Consensual Non-Consent (CNC) is, again, something that can mean lots of things to different people.

I have heard some define CNC as a BDSM or sexual session where the submissive does not have a safeword or any other means of ending things once they have started. I would never support or endorse that type of play. And legally speaking, if the bottom is not able to remove consent, it is rape and assault, by definition. The subnmissive must always have a way to stop sex or SM play at absolutely any time, regardless of your dynamic, whether it is simply by asking you to stop or by using a safeword.

That said, that is not my definition of the term. As I understand it, CNC means that the dominant has consent to initiate play or sex with the submissive without asking their permission first or warning them in anyway. This may include things like rape play, as mentioned above. It could mean that the dominant arranges for the person to be abducted from a public place. It could mean any number of “surprise” scenes involving any number of other people. To me, that’s what CNC means, is that the dominant has the authority to consent to sex or play on behalf of the submissive.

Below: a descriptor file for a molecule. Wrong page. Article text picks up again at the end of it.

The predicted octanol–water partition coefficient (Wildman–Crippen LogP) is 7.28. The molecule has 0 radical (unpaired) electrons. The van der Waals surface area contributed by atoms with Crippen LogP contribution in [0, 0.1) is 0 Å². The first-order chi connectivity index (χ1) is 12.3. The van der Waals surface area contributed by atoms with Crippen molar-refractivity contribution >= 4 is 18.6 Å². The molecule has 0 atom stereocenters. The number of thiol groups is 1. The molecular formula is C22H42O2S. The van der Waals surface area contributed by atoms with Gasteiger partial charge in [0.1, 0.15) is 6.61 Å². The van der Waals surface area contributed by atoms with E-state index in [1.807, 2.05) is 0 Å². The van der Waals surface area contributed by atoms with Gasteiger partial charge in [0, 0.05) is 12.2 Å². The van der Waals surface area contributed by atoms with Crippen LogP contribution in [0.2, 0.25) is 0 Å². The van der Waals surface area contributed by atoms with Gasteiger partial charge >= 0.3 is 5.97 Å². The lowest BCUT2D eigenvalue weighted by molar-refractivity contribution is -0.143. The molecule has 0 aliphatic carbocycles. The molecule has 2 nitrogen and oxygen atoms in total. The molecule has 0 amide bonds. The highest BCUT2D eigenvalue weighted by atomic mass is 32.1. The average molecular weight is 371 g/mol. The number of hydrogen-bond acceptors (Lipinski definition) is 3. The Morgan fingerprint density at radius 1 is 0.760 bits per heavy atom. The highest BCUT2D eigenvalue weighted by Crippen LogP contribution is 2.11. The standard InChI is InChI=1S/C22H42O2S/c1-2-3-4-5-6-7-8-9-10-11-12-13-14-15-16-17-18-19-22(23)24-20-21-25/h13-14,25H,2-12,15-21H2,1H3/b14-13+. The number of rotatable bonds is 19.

HOWEVER, even in CNC, the submissive has to retain the ability to stop absolutely anything that is happening at absolutely any time.

2. Porn vs Reality

Have only been exposed to BDSM through porn and a partner who tried too hard to mimic porn. Other than consent and communication, what are some aspects of BDSM that I have probably not seen, or misconceptions I might have about it?

Well, you hit the top two, consent and communication. The only thing that I would say about that is that consent also means fully understand the risks of a given activity. Simply getting them to say yes is not enough. I will have a whole long post about that later this week.

Beyond that, I would say that BDSM has an intimacy and power to it that is rarely portrayed in porn. Having someone give you power over them or to surrender that power to another is an amazing experience unto itself. The sexy things that happen after that are just a bonus for many.

A lot of the common practices in BDSM are not portrayed at all in porn, and the ones that are are usually very distorted. For instance, most people that do flogging do not flog the butt, but rather the upper back. And often never includes anything sexual. In fact, as a mentioned a couple of weeks ago, the vast majority of the BDSM scenes I am a part of do not have a sexual element at all.

There are a lot of things that could never really be portraryed accurately in porn, even if they wanted to. Things like long term orgasm denial or daily rituals and protocol. They can mimic these things, but there is simply no way of conveying the emotions and feelings experienced by the participants that make these things worth while.